Teen climate activist Greta Thunberg has in many ways stolen the show with her angry words and scathing speech at the UN this week.
“I shouldn’t be up here. I should be back at school on the other side of the ocean,” the 16-year-old from Sweden told the United Nations Climate Action Summit. “Yet you all come to us young people for hope. How dare you! You have stolen my dreams and my childhood with your empty words.”
Ms. Thunberg may be the most outspoken of these new generation of activists, but she is hardly alone. The youth of the world are worried and they have every right to be.
A 2018 Gallup analysis found that there was a generation gap on global warming awareness, although it is not nearly as large as it seems at times. Seventy percent of adults aged 18 to 34 say they worry about global warming, compared to 56 percent of those aged 55 or older. Sixty-two percent of those of us in the 34 to 54 range believe the same thing.
There is a gap there and the concern increases as you get to younger generations, but it is not as overwhelming as you might think.
This summer, The Nation magazine had a feature on the efforts of the younger generation to force politicians to grapple with this issue.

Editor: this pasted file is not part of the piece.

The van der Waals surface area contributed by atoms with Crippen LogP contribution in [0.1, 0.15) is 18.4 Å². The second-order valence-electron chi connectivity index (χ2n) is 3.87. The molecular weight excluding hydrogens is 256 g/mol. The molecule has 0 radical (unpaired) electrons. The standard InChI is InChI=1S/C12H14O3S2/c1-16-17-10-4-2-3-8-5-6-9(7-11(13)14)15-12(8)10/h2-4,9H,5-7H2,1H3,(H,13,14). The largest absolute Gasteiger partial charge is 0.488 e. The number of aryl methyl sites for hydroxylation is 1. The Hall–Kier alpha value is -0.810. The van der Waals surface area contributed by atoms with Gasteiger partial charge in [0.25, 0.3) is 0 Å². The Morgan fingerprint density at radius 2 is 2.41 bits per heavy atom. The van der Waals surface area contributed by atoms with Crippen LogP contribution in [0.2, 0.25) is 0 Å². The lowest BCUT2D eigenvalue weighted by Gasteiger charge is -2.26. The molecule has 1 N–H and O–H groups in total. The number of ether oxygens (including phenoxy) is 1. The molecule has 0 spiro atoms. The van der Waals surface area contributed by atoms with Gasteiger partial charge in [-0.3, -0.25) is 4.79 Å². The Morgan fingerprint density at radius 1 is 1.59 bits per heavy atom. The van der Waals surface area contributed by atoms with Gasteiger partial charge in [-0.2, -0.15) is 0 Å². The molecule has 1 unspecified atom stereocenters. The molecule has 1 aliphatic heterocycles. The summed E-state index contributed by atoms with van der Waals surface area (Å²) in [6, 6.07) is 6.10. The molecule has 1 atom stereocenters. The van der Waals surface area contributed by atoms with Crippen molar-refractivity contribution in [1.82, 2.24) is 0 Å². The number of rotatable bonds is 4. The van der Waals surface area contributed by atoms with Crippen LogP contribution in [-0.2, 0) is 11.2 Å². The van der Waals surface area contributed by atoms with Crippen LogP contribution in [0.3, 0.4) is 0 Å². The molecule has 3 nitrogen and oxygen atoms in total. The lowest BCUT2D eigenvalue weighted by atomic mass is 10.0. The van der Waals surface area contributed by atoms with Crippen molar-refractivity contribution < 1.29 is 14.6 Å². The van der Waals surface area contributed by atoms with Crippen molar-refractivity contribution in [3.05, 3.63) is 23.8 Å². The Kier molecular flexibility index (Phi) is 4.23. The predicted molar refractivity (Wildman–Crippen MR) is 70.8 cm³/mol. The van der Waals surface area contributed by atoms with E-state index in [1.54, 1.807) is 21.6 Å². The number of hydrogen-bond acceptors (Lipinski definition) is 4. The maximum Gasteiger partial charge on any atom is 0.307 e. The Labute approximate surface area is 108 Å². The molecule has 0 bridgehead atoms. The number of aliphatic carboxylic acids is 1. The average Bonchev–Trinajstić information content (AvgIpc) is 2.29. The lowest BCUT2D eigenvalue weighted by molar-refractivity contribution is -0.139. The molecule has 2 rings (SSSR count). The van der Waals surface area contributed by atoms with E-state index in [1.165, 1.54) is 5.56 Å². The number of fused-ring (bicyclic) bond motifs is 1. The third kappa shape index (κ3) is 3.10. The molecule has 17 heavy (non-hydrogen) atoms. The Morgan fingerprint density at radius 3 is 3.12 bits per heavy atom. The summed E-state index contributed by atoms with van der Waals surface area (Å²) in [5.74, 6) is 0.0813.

“While I am not a lawyer nor a climate scientist, and I only recently came of voting age,” Aji Piper said with quiet poise as he leaned in to the microphone to address the House Select Committee on the Climate Crisis last April, “I know from studying climate science and living with the consequences of climate change today that my health, my community, and my future—and that of my generation—is at stake.”
Four years ago, The Nation reports, Ms. Piper “joined a group of plaintiffs in a still ongoing lawsuit, Juliana v. United States, that argues that the federal government has violated his generation’s constitutional rights by failing to do anything meaningful to reduce the threat of climate change. At the time the lawsuit was filed, Piper and most of his peers weren’t yet old enough to cast ballots. The only way they could directly influence national politics was via the courts.”
When the Climate Strike movement emerged, a number of commenters on the Vanguard and elsewhere suggested that the youth were put up by their parents, but the evidence suggests that it might be the opposite – the students care more about this issue than their parents.
I have read the disparaging comments about the youths locally, as well as about Ms. Thunberg, and it makes me cringe because this is a way to negate their views. The reality is, this generation is scared about their future. They are scared about the future of the world.
And frankly, as the parent of still young children aged eight and nine, I really worry about their future.
The climate emergency resolution supported by Bernie Sanders and Alexandria Ocasio-Cortez, among others, says: “The global warming caused by human activities, which increase emissions of greenhouse gases, has resulted in a climate emergency” that “severely and urgently impacts the economic and social well-being, health and safety, and national security of the United States.”